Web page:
LED lighting becomes a mainstream option

EVO-LED16

Auckland, New Zealand – Philips announces the release of a new range of LED bulbs for the home at a significantly lower price point available at supermarkets and DIY stores. Combined with the other savings from greater energy efficiency and the much longer life of LED bulbs, the lower upfront cost of the bulbs and mainstream accessibility is expected to drive further uptake of LED.

The new Philips LED bulb range includes bulbs that provide similar lighting output to standard incandescent bulbs (25W, 40W, 60W and 75W). But Philips’ LED light bulbs use up to 80 per cent less energy and can last up to 15 times longer than an incandescent bulb[1].

“With lighting making up around 12 per cent of the average New Zealand home’s electricity bill[2], converting to energy efficient lighting is one simple and effective way to reduce overall energy consumption and costs,” says David Procter of Philips Lighting New Zealand.

As well as the savings for individual households, greater uptake of LED lighting has wider benefits to New Zealand. According to EnergyWise, if every household in New Zealand used efficient lighting, this would save the same amount of power that Hamilton uses every year[3].

Supermarkets account for around 60 per cent of all retail light bulb sales. To date, LED bulbs have not been widely available in supermarkets. Philips LED bulbs will be ranged in both Foodstuffs and Progressive supermarkets from this month.

Philips has already seen a significant rise in LED sales in New Zealand over the past two years as businesses and consumers become more aware of the benefits of switching to LED. Philips’ sales of LED lighting in 2012 made up 19 per cent of its total lighting sales across New Zealand.

“The growth in uptake of LED in New Zealand to date has been driven by early adopters who recognise the long-term cost savings and other benefits from making the switch. While New Zealand has not introduced regulation to phase out incandescent bulbs as other countries have, we expect lower prices for the LED bulbs and nationwide availability in supermarkets to drive further uptake,” says David Procter.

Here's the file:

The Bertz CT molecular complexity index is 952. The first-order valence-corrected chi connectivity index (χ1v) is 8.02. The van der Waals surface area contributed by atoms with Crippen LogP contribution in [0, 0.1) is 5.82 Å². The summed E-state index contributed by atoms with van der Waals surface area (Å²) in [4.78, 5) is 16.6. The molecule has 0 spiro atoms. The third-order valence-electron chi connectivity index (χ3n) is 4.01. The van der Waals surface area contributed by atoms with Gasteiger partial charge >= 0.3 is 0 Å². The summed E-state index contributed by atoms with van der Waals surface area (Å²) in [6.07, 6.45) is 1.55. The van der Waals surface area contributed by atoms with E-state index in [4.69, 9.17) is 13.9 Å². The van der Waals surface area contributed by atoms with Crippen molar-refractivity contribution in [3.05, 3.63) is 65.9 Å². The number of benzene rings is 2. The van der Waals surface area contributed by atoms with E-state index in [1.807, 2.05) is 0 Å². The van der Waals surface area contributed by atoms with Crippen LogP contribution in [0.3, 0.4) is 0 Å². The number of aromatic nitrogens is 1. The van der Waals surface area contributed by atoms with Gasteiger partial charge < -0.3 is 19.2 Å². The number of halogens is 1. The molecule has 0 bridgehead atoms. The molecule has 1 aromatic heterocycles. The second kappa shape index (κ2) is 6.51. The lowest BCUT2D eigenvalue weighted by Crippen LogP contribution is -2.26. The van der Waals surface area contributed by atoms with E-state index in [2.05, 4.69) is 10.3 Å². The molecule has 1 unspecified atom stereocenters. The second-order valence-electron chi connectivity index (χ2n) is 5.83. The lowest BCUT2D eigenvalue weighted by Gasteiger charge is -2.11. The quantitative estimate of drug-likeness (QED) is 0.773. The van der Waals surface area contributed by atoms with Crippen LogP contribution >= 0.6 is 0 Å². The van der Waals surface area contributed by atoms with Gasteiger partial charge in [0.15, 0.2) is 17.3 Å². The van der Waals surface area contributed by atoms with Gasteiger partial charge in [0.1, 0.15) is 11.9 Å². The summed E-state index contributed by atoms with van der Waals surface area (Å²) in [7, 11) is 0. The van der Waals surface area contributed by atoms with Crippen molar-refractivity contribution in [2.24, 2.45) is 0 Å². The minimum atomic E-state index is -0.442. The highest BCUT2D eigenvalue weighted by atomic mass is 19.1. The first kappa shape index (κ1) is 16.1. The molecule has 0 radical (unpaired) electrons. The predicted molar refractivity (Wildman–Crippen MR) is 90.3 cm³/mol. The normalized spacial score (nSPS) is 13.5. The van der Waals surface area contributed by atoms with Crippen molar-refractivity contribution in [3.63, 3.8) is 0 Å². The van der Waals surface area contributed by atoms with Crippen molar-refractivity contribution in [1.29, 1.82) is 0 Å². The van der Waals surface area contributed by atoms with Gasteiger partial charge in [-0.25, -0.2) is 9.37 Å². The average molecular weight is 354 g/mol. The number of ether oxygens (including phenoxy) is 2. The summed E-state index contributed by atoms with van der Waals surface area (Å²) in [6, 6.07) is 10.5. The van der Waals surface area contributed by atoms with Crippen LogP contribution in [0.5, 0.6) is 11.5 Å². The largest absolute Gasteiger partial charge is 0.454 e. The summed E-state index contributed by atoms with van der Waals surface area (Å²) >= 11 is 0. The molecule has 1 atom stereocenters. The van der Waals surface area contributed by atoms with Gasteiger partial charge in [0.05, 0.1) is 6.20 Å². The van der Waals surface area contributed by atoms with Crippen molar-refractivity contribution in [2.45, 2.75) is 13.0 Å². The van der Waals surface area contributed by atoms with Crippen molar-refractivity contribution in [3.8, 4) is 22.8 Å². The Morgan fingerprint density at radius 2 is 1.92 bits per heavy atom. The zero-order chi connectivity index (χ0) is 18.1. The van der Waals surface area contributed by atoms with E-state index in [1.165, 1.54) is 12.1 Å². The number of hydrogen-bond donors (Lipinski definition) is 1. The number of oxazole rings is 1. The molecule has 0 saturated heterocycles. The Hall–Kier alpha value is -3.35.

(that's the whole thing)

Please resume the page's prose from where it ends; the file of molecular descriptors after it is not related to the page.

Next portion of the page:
LED bulbs are mercury-free and do not require consumers to compromise on quality and style. They produce an instant warm, white, glare-free light and have been designed to resemble a traditional light bulb. They are compatible with most existing light fittings (screw or bayonet cap sockets) making it hassle-free to make the switch.

“It’s great to be able to bring a wider choice to consumers who want to make the switch to energy-efficient LED, just as Philips has been recognised as one of the top 25 best global green brands in the annual Interbrand Top 50 Best Global Green Brands survey,” says Procter.

With LED lighting becoming increasingly accessible to mainstream consumers, Philips expects at least 50 per cent of global lighting to be LEDs by as early as 2015, and 75 per cent by the end of this decade.

The new Philips LED bulb range is available nationwide from Pak ‘N Save, New World, Countdown, and Bunnings stores priced from $14.95 to $24.95 including GST.

 

 

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